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It’s learning. Just not as we know it: How to accelerate skills acquisition in the age of intelligent technologies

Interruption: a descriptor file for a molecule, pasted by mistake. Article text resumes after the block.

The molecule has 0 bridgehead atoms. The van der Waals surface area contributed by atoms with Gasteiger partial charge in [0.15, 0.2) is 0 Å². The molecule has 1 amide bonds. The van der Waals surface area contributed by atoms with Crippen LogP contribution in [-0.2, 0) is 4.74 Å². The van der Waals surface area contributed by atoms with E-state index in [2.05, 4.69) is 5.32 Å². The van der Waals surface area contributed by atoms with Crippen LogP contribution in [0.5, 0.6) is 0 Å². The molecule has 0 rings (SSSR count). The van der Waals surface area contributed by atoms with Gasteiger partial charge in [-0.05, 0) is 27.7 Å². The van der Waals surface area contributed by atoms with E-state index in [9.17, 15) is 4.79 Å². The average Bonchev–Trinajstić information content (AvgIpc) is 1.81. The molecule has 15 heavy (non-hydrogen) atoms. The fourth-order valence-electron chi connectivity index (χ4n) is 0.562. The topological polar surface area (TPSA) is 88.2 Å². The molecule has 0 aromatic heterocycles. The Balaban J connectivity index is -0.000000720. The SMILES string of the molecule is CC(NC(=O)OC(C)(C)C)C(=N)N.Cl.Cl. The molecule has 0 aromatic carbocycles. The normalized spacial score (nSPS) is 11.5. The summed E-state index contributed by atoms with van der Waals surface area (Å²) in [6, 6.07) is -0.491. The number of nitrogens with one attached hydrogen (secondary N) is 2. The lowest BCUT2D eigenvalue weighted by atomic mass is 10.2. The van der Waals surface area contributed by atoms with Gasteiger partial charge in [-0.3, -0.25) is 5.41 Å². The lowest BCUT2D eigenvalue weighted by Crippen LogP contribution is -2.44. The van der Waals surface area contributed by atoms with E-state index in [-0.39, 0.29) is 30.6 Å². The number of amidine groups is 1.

[This report suggests that it’s a race between education and technology. As intelligent systems and machines reshape the nature of work, people will need entirely new skillsets. But the very skills that are growing in importance are not taught in classrooms. They are acquired through practice and experience, often over long periods of time. Some large corporations are experimenting with new lifelong learning methods, but traditional education and learning systems are ineffective and inappropriate for the new skills challenge. For this report, we look through the lens of the future worker – from the shop floor to the boardroom, from the shop front to the back office – and we identify their evolving skills demand. We analyze the changing importance of skills to different roles and the impact of intelligent technologies. Contrary to conventional wisdom, this is not about technological skills. It is about cultivating the full range of skills, from the creative to the complex cognitive capabilities that the future workforce will need. Our diagnosis: current education and corporate learning systems are not equipped to address the coming revolution in skills demand. The challenge is especially urgent for roles that are more vulnerable to dislocation through intelligent automation. The impact is uneven across economies and industries, demanding targeted interventions.